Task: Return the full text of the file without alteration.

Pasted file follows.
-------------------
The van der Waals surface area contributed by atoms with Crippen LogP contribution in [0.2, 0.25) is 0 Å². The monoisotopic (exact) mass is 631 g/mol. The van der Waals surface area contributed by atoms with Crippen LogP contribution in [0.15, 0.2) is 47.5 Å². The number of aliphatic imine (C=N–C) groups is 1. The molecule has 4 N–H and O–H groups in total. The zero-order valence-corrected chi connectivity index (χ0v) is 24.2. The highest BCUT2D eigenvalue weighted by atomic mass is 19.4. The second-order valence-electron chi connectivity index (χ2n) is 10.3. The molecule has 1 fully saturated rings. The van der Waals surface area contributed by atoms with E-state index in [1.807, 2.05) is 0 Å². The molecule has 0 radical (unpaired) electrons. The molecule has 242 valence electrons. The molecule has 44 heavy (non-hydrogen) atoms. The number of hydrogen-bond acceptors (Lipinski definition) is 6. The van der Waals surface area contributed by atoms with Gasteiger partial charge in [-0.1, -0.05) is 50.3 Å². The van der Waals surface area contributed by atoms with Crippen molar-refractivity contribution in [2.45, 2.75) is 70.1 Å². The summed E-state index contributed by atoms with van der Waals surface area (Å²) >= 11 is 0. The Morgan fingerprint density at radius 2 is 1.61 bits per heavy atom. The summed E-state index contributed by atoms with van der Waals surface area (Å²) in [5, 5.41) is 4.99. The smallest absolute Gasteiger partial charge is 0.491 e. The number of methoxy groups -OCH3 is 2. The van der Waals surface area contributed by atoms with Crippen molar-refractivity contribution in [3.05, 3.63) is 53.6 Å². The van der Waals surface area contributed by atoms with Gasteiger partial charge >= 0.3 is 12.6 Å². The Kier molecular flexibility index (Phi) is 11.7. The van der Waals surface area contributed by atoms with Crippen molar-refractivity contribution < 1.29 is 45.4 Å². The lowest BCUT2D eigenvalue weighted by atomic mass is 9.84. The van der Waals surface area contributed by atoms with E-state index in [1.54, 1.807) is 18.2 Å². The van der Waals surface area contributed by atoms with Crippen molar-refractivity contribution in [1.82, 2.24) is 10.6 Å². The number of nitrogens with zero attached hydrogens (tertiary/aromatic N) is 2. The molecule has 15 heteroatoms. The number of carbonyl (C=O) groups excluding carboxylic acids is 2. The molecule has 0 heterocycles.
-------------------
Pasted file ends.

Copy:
The van der Waals surface area contributed by atoms with Crippen LogP contribution in [0.2, 0.25) is 0 Å². The monoisotopic (exact) mass is 631 g/mol. The van der Waals surface area contributed by atoms with Crippen LogP contribution in [0.15, 0.2) is 47.5 Å². The number of aliphatic imine (C=N–C) groups is 1. The molecule has 4 N–H and O–H groups in total. The zero-order valence-corrected chi connectivity index (χ0v) is 24.2. The highest BCUT2D eigenvalue weighted by atomic mass is 19.4. The second-order valence-electron chi connectivity index (χ2n) is 10.3. The molecule has 1 fully saturated rings. The van der Waals surface area contributed by atoms with E-state index in [1.807, 2.05) is 0 Å². The molecule has 0 radical (unpaired) electrons. The molecule has 242 valence electrons. The molecule has 44 heavy (non-hydrogen) atoms. The number of hydrogen-bond acceptors (Lipinski definition) is 6. The van der Waals surface area contributed by atoms with Gasteiger partial charge in [-0.1, -0.05) is 50.3 Å². The van der Waals surface area contributed by atoms with Crippen molar-refractivity contribution in [2.45, 2.75) is 70.1 Å². The summed E-state index contributed by atoms with van der Waals surface area (Å²) >= 11 is 0. The Morgan fingerprint density at radius 2 is 1.61 bits per heavy atom. The summed E-state index contributed by atoms with van der Waals surface area (Å²) in [5, 5.41) is 4.99. The smallest absolute Gasteiger partial charge is 0.491 e. The number of methoxy groups -OCH3 is 2. The van der Waals surface area contributed by atoms with Crippen molar-refractivity contribution in [3.05, 3.63) is 53.6 Å². The van der Waals surface area contributed by atoms with Gasteiger partial charge >= 0.3 is 12.6 Å². The Kier molecular flexibility index (Phi) is 11.7. The van der Waals surface area contributed by atoms with Crippen molar-refractivity contribution < 1.29 is 45.4 Å². The lowest BCUT2D eigenvalue weighted by atomic mass is 9.84. The van der Waals surface area contributed by atoms with E-state index in [1.54, 1.807) is 18.2 Å². The van der Waals surface area contributed by atoms with Crippen molar-refractivity contribution in [1.82, 2.24) is 10.6 Å². The number of nitrogens with zero attached hydrogens (tertiary/aromatic N) is 2. The molecule has 15 heteroatoms. The number of carbonyl (C=O) groups excluding carboxylic acids is 2. The molecule has 0 heterocycles.